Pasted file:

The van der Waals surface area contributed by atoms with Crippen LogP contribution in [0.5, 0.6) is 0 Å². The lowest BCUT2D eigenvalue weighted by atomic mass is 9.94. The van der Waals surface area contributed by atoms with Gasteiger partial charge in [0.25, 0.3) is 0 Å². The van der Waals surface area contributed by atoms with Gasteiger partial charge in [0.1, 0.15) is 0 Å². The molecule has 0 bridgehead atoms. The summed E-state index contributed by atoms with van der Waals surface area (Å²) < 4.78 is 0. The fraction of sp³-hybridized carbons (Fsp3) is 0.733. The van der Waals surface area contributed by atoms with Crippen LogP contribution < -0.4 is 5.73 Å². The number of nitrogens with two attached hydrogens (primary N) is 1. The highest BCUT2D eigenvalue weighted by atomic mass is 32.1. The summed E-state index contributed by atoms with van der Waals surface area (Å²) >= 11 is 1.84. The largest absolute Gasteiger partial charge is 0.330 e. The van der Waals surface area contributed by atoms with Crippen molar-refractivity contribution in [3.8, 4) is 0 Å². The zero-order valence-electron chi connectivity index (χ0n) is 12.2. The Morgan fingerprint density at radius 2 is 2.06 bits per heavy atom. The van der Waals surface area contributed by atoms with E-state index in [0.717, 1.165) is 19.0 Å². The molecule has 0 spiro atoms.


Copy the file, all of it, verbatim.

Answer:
The van der Waals surface area contributed by atoms with Crippen LogP contribution in [0.5, 0.6) is 0 Å². The lowest BCUT2D eigenvalue weighted by atomic mass is 9.94. The van der Waals surface area contributed by atoms with Gasteiger partial charge in [0.25, 0.3) is 0 Å². The van der Waals surface area contributed by atoms with Gasteiger partial charge in [0.1, 0.15) is 0 Å². The molecule has 0 bridgehead atoms. The summed E-state index contributed by atoms with van der Waals surface area (Å²) < 4.78 is 0. The fraction of sp³-hybridized carbons (Fsp3) is 0.733. The van der Waals surface area contributed by atoms with Crippen LogP contribution < -0.4 is 5.73 Å². The number of nitrogens with two attached hydrogens (primary N) is 1. The highest BCUT2D eigenvalue weighted by atomic mass is 32.1. The summed E-state index contributed by atoms with van der Waals surface area (Å²) >= 11 is 1.84. The largest absolute Gasteiger partial charge is 0.330 e. The van der Waals surface area contributed by atoms with Crippen molar-refractivity contribution in [3.8, 4) is 0 Å². The zero-order valence-electron chi connectivity index (χ0n) is 12.2. The Morgan fingerprint density at radius 2 is 2.06 bits per heavy atom. The van der Waals surface area contributed by atoms with E-state index in [0.717, 1.165) is 19.0 Å². The molecule has 0 spiro atoms.